Everywhere you turn there is a new product or someone telling you what to eat; it is on TV, in magazine articles, and blogs.
You see “the Gut Makeover”, or the “Wheat Belly Diet”, or “Eat This, Not That.” All of these sources say different things.
The conflicting information can be very confusing, but it doesn’t have to be. There are basic foods to eat for a healthy gut and some to eat to re-balance an unhealthy gut.
What is a Healthy Gut?
Who cares if your gut is healthy and happy? You should! “When your gut is happy, you are happy”. A healthy gut contains millions of microbes, ‘good’ and ‘bad’ bacteria.
The ‘good’ bacteria have been found to contribute to your overall health and well-being.
In fact, in 2016 Guilia Enders, a German microbiologist, published the bestselling book called “Gut” in which Ms.
Enders links every symptom of poor health back to the gut and the gut’s microbes.
Science is showing that a healthy gut leads to optimal digestion and gastrointestinal health, improved immune system functioning, better mental & emotional well-being, and the prevention of certain diseases and illnesses.
How do You Get a Healthy Gut and Keep It?
With all the conflicting information being published, it is no doubt if you feel confused or overwhelmed.
Then add the latest research of needing to keep millions of gut bacteria happy and healthy, how do you do this? What do you eat?
With avoiding the fad diets and quick-fixes, the body needs basic elements to stay healthy.
Foods for a Healthy Gut
People have been talking about probiotics for a while now. Bottles of probiotics are at the counter when you check out at the pharmacy.
Posters of probiotic pills are seen in grocery stores and natural food stores. You may have even been prescribed to take probiotics by your physician. But what are they?
Probiotics are live ‘good’ bacteria and there are hundreds of probiotic bacteria species available.
However, everyone’s gut flora is unique and complex; the types of probiotics that are good for your gut are different than those of other people.
This further adds to the confusion of what to eat for a healthy gut. But, there are certain combinations and collections of bacteria that research has shown to be beneficial for obtaining and maintaining a healthy gut in most people.
Probiotics are found in fermented foods like:
The process of fermentation is where the ‘good’ bacteria flourish. In addition, the process of fermentation also creates essential enzymes for digestion, B vitamins, and Omega-3 fatty acids; also very important for good gut health, helping digestion, and overall well-being.
Research, from July 2017, has shown that cranberries are also probiotics. Although they are not fermented on ingestion, like other probiotics, cranberries travel into the intestine where they are broken down.
As they are broken down, certain parts are fermented and provide the same benefit as other probiotics. This allows for options if you don’t like the taste of the other fermented foods.
Prebiotics are specialized plant fibers that beneficially nourish the ‘good’ bacteria that are already in the gut. They help the ‘good’ bacteria grow and improve the ‘good’-to-‘bad’ bacteria ratio in the gut.
Prebiotics can be found in:
- skin of apples
- Jerusalem artichoke
Prebiotics can also be found in:
- Whole grains
- Chicory root
- Dandelion root
The amount of prebiotics needed is likely dependent on the types of species of bacteria you are trying to nourish and if there are any conditions that require improvement.
Taking prebiotics on a regular basis will provide a constant supply of “food” for the ‘good’ bacteria in your gut.
There are two kinds of dietary fiber – a soluble fiber that dissolves in water and insoluble fiber that stays as roughage or parts of indigestible plant foods.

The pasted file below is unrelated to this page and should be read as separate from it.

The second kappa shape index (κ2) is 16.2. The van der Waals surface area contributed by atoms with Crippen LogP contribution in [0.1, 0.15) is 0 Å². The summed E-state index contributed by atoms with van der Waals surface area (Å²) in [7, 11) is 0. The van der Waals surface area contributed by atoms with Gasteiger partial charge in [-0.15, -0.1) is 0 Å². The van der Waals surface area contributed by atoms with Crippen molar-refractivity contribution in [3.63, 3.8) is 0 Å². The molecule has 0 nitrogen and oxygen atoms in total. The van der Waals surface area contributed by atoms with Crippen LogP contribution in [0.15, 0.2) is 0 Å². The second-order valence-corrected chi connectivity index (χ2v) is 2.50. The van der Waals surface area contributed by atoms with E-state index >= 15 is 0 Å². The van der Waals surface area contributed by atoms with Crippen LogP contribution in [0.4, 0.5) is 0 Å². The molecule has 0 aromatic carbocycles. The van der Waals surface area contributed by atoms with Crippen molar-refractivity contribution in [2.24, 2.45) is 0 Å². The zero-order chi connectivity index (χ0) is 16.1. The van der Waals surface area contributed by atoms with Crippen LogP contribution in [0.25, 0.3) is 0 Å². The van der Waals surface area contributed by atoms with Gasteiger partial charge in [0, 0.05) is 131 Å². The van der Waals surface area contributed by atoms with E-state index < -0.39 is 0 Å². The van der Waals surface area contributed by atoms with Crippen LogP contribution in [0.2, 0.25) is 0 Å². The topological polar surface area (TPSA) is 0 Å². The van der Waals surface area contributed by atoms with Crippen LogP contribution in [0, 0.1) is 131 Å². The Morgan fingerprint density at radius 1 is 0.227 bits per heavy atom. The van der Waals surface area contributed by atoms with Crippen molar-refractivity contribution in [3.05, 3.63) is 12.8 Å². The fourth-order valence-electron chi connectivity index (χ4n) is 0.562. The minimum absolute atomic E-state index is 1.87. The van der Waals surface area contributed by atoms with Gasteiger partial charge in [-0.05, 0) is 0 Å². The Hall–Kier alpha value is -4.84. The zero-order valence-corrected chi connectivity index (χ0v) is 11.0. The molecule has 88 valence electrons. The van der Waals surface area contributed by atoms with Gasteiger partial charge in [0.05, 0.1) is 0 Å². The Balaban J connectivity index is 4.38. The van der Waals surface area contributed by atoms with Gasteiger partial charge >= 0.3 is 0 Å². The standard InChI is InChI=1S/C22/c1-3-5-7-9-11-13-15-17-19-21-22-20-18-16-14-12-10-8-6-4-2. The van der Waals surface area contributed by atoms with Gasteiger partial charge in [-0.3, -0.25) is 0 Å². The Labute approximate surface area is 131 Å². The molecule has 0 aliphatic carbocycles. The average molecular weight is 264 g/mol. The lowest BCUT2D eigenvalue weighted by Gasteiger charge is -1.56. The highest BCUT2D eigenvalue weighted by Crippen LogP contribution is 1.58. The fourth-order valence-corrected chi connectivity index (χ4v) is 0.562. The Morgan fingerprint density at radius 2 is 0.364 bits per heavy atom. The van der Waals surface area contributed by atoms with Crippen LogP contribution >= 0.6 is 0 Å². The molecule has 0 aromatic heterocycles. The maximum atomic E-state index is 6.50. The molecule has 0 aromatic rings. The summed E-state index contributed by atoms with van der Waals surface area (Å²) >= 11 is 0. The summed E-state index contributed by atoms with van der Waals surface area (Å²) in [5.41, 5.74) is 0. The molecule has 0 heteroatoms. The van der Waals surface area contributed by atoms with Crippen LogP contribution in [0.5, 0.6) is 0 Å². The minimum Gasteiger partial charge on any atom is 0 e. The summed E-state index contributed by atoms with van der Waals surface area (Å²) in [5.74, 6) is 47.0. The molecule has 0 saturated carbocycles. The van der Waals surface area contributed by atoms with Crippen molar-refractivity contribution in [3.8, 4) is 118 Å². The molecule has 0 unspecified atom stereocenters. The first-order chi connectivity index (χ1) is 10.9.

Soluble fiber is found in:
- Citrus fruits
Insoluble fiber is found in:
- Whole wheat flour
- Wheat Bran
- Potato with skin
- Sweet potato
- Brussel sprouts
A diet high in fiber has many benefits but if we look specifically for ways to maintain a healthy gut, it normalizes bowel movements by increasing the weight and size of the stool while softening it. A bulkier stool is easier to pass.
The fiber will also provide water to the stool or absorb water from the stool, decreasing the chance of constipation or diarrhea.
A bulkier stool moves slower in the gut allowing the time for nutrients to adequately be absorbed, for the body to expel toxins and for water to balance in the system.
Research shows that most people are only getting half of the fiber that they need every day.
Men need 38 grams of fiber per day while women need 25 grams of fiber per day. Some simple ideas to increase the amount of daily fiber are to:
- Pick items with whole grains instead of white or refined
- Add legumes (beans, peas, lentils) to your soup or casseroles
- Try to have five or more servings of fruits and vegetables per day
- Add uncooked oats or crushed bran cereal to your baking
Increasing your fiber too quickly can lead to intestinal gas and bloat. Increase your intake gradually over a period of a few weeks to allow for the ‘good’ bacteria to adjust to the change.
Good Gut Bacteria
What are the ‘good’ bacteria that are in your gut? The small intestine contains very few bacteria, given the proximity to the stomach and all the acid that it secretes.
At the furthest end of the small intestine, you can find Enterobacteriaceae which are lactose and non-lactose fermenters; they help with the breakdown of sugars and long-chain carbohydrates.
This fermentation process produces by-products that help maintain the health and strength of the intestinal wall as well as being an integral part of the digestion process.
The large intestine is mostly composed of Bacteroides and Bifidobacterium; these are two large categories of bacteria.
Bacteroides play an important role in the breakdown of carbohydrates and the isolation of fatty-acids, allowing them to be re-absorbed for energy sources.
Bifidobacterium exerts health-promoting actions, such as protective activities against ‘bad’ bacteria by producing agents that can kill the ‘bad’ bacteria and /or by blocking the ‘bad’ bacteria from sticking to the intestinal wall and thus causing problems.
Types of Enterobacteriaceae:
Types of Bacteroides:
- Bacteroides fragilis
- Bacteroides thetaiotaomicron
- Bacilllus subtitilis
- Bacteroides intestinalis
- Bacteroides pyogenes
- Bacteroides acidifaciens
Types of Bifidobacterium:
- Bifidobacterium pseudocatenulatum
- Bifidobacterium catenulatum
- Bifidobacterium adolescentis
- Bifidobacterium longum
- Bifidobacterium breve
- Bifidobacterium angulatum
- Bifidobacterium dentium
How to Get a Healthy Gut When You Are Unwell?
When you are unwell, your first thought is not likely to be about the bacteria in your gut. But it can definitely be a large contributing factor to your illness or being sick.